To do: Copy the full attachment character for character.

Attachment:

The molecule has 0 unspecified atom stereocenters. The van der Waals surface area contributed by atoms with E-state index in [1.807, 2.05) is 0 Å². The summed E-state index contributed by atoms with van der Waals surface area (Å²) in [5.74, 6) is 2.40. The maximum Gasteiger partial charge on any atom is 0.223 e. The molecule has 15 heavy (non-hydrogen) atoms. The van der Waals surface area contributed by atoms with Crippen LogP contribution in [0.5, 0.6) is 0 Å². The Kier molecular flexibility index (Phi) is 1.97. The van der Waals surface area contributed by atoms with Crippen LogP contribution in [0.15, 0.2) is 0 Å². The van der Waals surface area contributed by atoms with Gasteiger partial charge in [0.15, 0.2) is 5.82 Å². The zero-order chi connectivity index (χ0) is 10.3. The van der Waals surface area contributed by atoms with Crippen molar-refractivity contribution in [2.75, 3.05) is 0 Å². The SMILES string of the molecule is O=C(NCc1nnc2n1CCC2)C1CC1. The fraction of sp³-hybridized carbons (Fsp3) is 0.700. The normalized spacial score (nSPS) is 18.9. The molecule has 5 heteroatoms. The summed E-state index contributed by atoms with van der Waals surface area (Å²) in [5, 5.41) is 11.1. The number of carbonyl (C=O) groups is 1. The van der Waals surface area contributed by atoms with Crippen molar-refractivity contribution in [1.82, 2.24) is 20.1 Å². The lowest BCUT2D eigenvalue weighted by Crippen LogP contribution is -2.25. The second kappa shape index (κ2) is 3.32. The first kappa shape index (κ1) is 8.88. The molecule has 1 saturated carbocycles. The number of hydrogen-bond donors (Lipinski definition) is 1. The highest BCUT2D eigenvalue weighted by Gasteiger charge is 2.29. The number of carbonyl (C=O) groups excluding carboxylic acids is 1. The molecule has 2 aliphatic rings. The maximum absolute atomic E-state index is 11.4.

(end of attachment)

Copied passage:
The molecule has 0 unspecified atom stereocenters. The van der Waals surface area contributed by atoms with E-state index in [1.807, 2.05) is 0 Å². The summed E-state index contributed by atoms with van der Waals surface area (Å²) in [5.74, 6) is 2.40. The maximum Gasteiger partial charge on any atom is 0.223 e. The molecule has 15 heavy (non-hydrogen) atoms. The van der Waals surface area contributed by atoms with Crippen LogP contribution in [0.5, 0.6) is 0 Å². The Kier molecular flexibility index (Phi) is 1.97. The van der Waals surface area contributed by atoms with Crippen LogP contribution in [0.15, 0.2) is 0 Å². The van der Waals surface area contributed by atoms with Gasteiger partial charge in [0.15, 0.2) is 5.82 Å². The zero-order chi connectivity index (χ0) is 10.3. The van der Waals surface area contributed by atoms with Crippen molar-refractivity contribution in [2.75, 3.05) is 0 Å². The SMILES string of the molecule is O=C(NCc1nnc2n1CCC2)C1CC1. The fraction of sp³-hybridized carbons (Fsp3) is 0.700. The normalized spacial score (nSPS) is 18.9. The molecule has 5 heteroatoms. The summed E-state index contributed by atoms with van der Waals surface area (Å²) in [5, 5.41) is 11.1. The number of carbonyl (C=O) groups is 1. The van der Waals surface area contributed by atoms with Crippen molar-refractivity contribution in [1.82, 2.24) is 20.1 Å². The lowest BCUT2D eigenvalue weighted by Crippen LogP contribution is -2.25. The second kappa shape index (κ2) is 3.32. The first kappa shape index (κ1) is 8.88. The molecule has 1 saturated carbocycles. The number of hydrogen-bond donors (Lipinski definition) is 1. The highest BCUT2D eigenvalue weighted by Gasteiger charge is 2.29. The number of carbonyl (C=O) groups excluding carboxylic acids is 1. The molecule has 2 aliphatic rings. The maximum absolute atomic E-state index is 11.4.